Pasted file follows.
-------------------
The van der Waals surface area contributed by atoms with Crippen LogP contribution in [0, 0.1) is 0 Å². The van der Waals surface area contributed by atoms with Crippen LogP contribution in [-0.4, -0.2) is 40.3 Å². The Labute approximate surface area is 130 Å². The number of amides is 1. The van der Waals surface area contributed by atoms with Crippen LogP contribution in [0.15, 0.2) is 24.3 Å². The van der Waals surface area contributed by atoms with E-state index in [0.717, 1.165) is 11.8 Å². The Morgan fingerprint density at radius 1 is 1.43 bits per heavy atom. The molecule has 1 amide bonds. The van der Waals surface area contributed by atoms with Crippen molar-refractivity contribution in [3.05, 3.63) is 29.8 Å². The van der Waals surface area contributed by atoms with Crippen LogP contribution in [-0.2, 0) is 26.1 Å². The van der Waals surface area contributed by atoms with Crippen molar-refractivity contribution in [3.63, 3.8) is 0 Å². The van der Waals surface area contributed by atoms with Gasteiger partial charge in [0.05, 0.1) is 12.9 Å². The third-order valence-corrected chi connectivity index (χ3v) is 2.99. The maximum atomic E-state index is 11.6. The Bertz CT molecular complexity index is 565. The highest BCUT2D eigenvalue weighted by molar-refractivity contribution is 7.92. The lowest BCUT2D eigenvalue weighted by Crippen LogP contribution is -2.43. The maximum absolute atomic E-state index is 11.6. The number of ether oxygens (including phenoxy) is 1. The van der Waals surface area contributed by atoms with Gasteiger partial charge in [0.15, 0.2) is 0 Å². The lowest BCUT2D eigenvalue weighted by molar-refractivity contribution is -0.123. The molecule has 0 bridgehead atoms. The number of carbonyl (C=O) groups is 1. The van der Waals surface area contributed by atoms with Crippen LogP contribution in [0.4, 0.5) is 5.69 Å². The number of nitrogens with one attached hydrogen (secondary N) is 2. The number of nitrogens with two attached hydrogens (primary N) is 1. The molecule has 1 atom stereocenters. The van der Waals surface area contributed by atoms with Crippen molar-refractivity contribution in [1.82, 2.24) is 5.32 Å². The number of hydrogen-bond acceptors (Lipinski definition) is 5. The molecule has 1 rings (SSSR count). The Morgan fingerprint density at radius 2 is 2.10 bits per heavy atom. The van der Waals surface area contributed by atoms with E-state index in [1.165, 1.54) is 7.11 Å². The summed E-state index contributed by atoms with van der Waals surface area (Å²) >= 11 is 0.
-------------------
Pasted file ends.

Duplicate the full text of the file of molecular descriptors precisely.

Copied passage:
The van der Waals surface area contributed by atoms with Crippen LogP contribution in [0, 0.1) is 0 Å². The van der Waals surface area contributed by atoms with Crippen LogP contribution in [-0.4, -0.2) is 40.3 Å². The Labute approximate surface area is 130 Å². The number of amides is 1. The van der Waals surface area contributed by atoms with Crippen LogP contribution in [0.15, 0.2) is 24.3 Å². The van der Waals surface area contributed by atoms with E-state index in [0.717, 1.165) is 11.8 Å². The Morgan fingerprint density at radius 1 is 1.43 bits per heavy atom. The molecule has 1 amide bonds. The van der Waals surface area contributed by atoms with Crippen molar-refractivity contribution in [3.05, 3.63) is 29.8 Å². The van der Waals surface area contributed by atoms with Crippen LogP contribution in [-0.2, 0) is 26.1 Å². The van der Waals surface area contributed by atoms with Crippen molar-refractivity contribution in [3.63, 3.8) is 0 Å². The van der Waals surface area contributed by atoms with Gasteiger partial charge in [0.05, 0.1) is 12.9 Å². The third-order valence-corrected chi connectivity index (χ3v) is 2.99. The maximum atomic E-state index is 11.6. The Bertz CT molecular complexity index is 565. The highest BCUT2D eigenvalue weighted by molar-refractivity contribution is 7.92. The lowest BCUT2D eigenvalue weighted by Crippen LogP contribution is -2.43. The maximum absolute atomic E-state index is 11.6. The number of ether oxygens (including phenoxy) is 1. The van der Waals surface area contributed by atoms with Gasteiger partial charge in [0.15, 0.2) is 0 Å². The lowest BCUT2D eigenvalue weighted by molar-refractivity contribution is -0.123. The molecule has 0 bridgehead atoms. The number of carbonyl (C=O) groups is 1. The van der Waals surface area contributed by atoms with Crippen LogP contribution in [0.4, 0.5) is 5.69 Å². The number of nitrogens with one attached hydrogen (secondary N) is 2. The number of nitrogens with two attached hydrogens (primary N) is 1. The molecule has 1 atom stereocenters. The van der Waals surface area contributed by atoms with Crippen molar-refractivity contribution in [1.82, 2.24) is 5.32 Å². The number of hydrogen-bond acceptors (Lipinski definition) is 5. The molecule has 1 rings (SSSR count). The Morgan fingerprint density at radius 2 is 2.10 bits per heavy atom. The van der Waals surface area contributed by atoms with E-state index in [1.165, 1.54) is 7.11 Å². The summed E-state index contributed by atoms with van der Waals surface area (Å²) >= 11 is 0.